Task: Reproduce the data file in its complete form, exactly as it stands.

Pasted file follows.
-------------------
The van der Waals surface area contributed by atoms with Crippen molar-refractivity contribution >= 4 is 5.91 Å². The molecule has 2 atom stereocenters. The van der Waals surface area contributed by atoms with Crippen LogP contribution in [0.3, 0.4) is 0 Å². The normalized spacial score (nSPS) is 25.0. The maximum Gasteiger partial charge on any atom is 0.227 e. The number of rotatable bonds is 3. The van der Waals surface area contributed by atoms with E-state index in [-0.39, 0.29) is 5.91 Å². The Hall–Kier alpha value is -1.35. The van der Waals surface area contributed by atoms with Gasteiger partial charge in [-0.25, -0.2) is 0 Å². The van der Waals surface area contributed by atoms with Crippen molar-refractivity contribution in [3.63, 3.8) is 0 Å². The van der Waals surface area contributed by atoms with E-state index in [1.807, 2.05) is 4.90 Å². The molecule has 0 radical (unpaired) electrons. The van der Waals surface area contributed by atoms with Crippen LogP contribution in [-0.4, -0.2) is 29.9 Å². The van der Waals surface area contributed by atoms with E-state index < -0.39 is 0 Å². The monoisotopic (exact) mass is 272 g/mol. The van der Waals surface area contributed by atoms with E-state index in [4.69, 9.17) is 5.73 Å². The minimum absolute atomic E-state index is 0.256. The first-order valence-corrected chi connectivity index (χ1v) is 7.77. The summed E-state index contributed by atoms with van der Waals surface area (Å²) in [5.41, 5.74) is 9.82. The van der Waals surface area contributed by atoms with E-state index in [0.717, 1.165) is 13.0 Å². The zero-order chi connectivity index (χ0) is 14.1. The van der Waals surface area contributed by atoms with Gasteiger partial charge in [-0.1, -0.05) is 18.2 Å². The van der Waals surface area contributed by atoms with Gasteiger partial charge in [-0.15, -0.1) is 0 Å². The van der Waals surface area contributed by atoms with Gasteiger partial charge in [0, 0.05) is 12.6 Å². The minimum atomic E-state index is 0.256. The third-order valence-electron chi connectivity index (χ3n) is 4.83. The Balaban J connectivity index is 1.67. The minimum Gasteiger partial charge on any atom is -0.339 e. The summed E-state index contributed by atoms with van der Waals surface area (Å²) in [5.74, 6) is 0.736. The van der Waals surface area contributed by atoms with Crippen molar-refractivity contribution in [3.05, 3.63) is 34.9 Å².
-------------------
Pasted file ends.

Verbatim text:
The van der Waals surface area contributed by atoms with Crippen molar-refractivity contribution >= 4 is 5.91 Å². The molecule has 2 atom stereocenters. The van der Waals surface area contributed by atoms with Crippen LogP contribution in [0.3, 0.4) is 0 Å². The normalized spacial score (nSPS) is 25.0. The maximum Gasteiger partial charge on any atom is 0.227 e. The number of rotatable bonds is 3. The van der Waals surface area contributed by atoms with E-state index in [-0.39, 0.29) is 5.91 Å². The Hall–Kier alpha value is -1.35. The van der Waals surface area contributed by atoms with Gasteiger partial charge in [-0.25, -0.2) is 0 Å². The van der Waals surface area contributed by atoms with Crippen molar-refractivity contribution in [3.63, 3.8) is 0 Å². The van der Waals surface area contributed by atoms with E-state index in [1.807, 2.05) is 4.90 Å². The molecule has 0 radical (unpaired) electrons. The van der Waals surface area contributed by atoms with Crippen LogP contribution in [-0.4, -0.2) is 29.9 Å². The van der Waals surface area contributed by atoms with E-state index < -0.39 is 0 Å². The monoisotopic (exact) mass is 272 g/mol. The van der Waals surface area contributed by atoms with E-state index in [4.69, 9.17) is 5.73 Å². The minimum absolute atomic E-state index is 0.256. The first-order valence-corrected chi connectivity index (χ1v) is 7.77. The summed E-state index contributed by atoms with van der Waals surface area (Å²) in [5.41, 5.74) is 9.82. The van der Waals surface area contributed by atoms with E-state index in [0.717, 1.165) is 13.0 Å². The zero-order chi connectivity index (χ0) is 14.1. The van der Waals surface area contributed by atoms with Gasteiger partial charge in [-0.1, -0.05) is 18.2 Å². The van der Waals surface area contributed by atoms with Gasteiger partial charge in [-0.15, -0.1) is 0 Å². The van der Waals surface area contributed by atoms with Gasteiger partial charge in [0, 0.05) is 12.6 Å². The minimum atomic E-state index is 0.256. The third-order valence-electron chi connectivity index (χ3n) is 4.83. The Balaban J connectivity index is 1.67. The minimum Gasteiger partial charge on any atom is -0.339 e. The summed E-state index contributed by atoms with van der Waals surface area (Å²) in [5.74, 6) is 0.736. The van der Waals surface area contributed by atoms with Crippen molar-refractivity contribution in [3.05, 3.63) is 34.9 Å².